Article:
HWiNFO64 can do more than just monitor graphics cards, but it’s still a good choice even if that’s all you need it for. The software reads practically any sensor output, and can write it to a file in real time. However, the sensor loop tends to lag due to its sheer number of readings. Even one-second intervals don't always prevent a lag in the time stamps.
Consequently, our recommendation is to not just hide unnecessary sensor readings (network, system, drives, etc.), but to exclude them from the loop altogether. This makes for a less cluttered display and gets rid of the aforementioned lag, even using 500ms intervals. Download HWiNFO64 here.
We’ll see in the second part of this article that HWiNFO64 is also a fantastic tool for reading motherboard sensors.
Choosing the Right Graphics Card
For this article, we're deliberately using a lower-end graphics card with a 100W power limit because we’re also interested in exploring its individual component temperatures. Asus' ROG Strix Radeon RX 560 does the job nicely. Neither its memory modules nor its voltage converters make contact with the cooler, meaning they can't affect each other. They are also placed apart on Asus' PCB, allowing us to draw more confident conclusions.
We did conduct some spot tests with significantly larger graphics cards (Sapphire's Radeon RX Vega 64 Nitro+ and the Galax/KFA² GTX 1080 Hall of Fame). These confirmed what we suspected: due to the issues mentioned above, high-end cards heat up completely after ~30 minutes, obscuring the most important details.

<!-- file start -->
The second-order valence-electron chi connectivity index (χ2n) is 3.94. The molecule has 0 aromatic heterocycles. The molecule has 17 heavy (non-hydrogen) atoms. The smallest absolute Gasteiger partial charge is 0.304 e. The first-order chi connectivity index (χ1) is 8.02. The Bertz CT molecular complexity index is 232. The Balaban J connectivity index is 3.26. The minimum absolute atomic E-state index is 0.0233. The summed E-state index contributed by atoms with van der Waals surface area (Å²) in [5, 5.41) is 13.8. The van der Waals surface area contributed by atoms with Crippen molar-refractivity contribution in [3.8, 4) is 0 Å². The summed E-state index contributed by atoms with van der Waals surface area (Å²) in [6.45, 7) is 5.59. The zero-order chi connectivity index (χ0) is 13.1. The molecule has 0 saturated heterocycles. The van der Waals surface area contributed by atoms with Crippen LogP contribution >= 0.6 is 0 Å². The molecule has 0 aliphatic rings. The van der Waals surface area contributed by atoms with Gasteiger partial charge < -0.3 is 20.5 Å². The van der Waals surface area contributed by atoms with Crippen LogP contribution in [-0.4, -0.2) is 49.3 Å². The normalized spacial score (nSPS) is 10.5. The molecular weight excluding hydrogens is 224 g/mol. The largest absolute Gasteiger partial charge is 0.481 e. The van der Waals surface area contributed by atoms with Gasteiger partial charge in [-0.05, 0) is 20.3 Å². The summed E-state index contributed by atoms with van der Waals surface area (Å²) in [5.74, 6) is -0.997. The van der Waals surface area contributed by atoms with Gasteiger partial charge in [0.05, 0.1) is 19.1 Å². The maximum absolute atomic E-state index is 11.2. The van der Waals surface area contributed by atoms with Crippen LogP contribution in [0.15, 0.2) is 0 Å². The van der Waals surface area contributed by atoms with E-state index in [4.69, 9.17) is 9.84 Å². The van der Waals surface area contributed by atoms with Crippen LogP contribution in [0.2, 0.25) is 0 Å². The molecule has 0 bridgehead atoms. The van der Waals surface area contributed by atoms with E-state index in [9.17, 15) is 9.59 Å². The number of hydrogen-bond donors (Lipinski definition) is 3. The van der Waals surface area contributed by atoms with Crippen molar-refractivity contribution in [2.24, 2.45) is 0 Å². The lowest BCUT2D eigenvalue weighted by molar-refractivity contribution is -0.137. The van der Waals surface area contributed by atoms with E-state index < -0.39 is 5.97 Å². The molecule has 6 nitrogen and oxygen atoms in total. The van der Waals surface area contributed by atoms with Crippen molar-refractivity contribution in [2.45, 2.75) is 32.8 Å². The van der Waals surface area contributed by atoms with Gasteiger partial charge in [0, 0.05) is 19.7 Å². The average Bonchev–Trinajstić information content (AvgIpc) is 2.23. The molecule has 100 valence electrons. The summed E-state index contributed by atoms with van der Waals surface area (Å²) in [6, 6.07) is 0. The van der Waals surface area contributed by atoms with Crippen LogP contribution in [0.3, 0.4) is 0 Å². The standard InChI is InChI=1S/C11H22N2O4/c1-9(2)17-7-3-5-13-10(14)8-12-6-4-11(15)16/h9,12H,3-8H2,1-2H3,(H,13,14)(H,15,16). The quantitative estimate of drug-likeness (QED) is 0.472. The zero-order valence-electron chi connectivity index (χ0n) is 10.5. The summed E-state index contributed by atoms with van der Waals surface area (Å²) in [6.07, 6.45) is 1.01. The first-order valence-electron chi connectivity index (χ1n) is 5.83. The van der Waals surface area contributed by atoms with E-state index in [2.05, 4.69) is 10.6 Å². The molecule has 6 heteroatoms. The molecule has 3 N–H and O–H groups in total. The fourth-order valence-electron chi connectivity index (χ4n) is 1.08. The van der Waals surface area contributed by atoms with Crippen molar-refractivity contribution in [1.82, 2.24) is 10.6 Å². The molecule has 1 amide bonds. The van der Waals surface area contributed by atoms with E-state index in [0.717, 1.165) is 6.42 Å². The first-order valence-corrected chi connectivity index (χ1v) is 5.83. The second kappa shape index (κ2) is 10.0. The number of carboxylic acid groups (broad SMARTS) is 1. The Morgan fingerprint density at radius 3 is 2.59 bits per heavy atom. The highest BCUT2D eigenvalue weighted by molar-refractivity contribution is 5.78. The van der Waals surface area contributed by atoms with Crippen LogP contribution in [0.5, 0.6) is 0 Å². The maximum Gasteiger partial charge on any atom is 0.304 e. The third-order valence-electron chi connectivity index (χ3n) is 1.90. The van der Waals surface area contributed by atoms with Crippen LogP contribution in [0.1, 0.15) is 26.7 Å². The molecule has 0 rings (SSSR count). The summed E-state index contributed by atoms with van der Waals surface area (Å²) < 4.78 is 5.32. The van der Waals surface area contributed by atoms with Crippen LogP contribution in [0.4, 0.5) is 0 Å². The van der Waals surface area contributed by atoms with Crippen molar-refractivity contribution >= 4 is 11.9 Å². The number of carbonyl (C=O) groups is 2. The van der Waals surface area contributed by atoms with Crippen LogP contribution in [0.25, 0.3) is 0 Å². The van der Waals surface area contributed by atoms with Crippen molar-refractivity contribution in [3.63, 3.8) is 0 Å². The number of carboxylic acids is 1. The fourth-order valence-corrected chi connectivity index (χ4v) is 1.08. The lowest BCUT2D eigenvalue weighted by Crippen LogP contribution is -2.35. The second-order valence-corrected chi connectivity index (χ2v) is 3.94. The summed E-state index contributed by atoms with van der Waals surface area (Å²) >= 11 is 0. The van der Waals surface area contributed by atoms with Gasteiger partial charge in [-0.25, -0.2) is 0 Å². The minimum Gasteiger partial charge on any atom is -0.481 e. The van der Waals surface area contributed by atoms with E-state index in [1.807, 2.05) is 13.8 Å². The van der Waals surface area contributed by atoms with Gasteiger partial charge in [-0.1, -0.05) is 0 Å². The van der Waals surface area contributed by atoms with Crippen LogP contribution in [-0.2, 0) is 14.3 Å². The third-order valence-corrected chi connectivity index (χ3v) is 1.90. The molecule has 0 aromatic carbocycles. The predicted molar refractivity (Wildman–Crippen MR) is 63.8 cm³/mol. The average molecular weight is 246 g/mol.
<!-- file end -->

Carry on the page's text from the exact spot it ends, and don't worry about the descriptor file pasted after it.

Test System and Methodology
We introduced our new test system and methodology in How We Test Graphics Cards. If you'd like more detail about our general approach, check that piece out. We've adjusted the CPU and the cooling system to better suit this article.
The hardware used in our lab includes:
|Test Equipment & Environment|
|System||Core i7-8700Z370 Gaming Pro Carbon ACTrident Z 16GB (2x 8GB)MX300 SSD 1050GBDark Power Pro 10 (850W)|
|Cooling||Alphacool Eisblock XPXAlphacool Eiszeit 2000 ChillerThermal Grizzly Kryonaut (Used when Switching Coolers)|
|PC Case||Microcool Banchetto 101|
|Graphics Card||ROG Strix RX560 04G Gaming 4GB|
|Power Consumption Measurement||Contact-free DC Measurement at PCIe Slot (Using a Riser Card) Contact-free DC Measurement at External Auxiliary Power Supply Cable Direct Voltage Measurement at Power Supply 2 x Rohde & Schwarz HMO 3054, 500 MHz Digital Multi-Channel Oscilloscope with Storage Function 4 x Rohde & Schwarz HZO50 Current Probe (1mA - 30A, 100 kHz, DC) 4 x Rohde & Schwarz HZ355 (10:1 Probes, 500 MHz) 1 x Rohde & Schwarz HMC 8012 Digital Multimeter with Storage Function|
|Thermal Measurement||1 x Optris PI640 80 Hz Infrared Camera + PI Connect Real-Time Infrared Monitoring and Recording|
|Operating System||Windows 10 Pro (1709, All Updates)|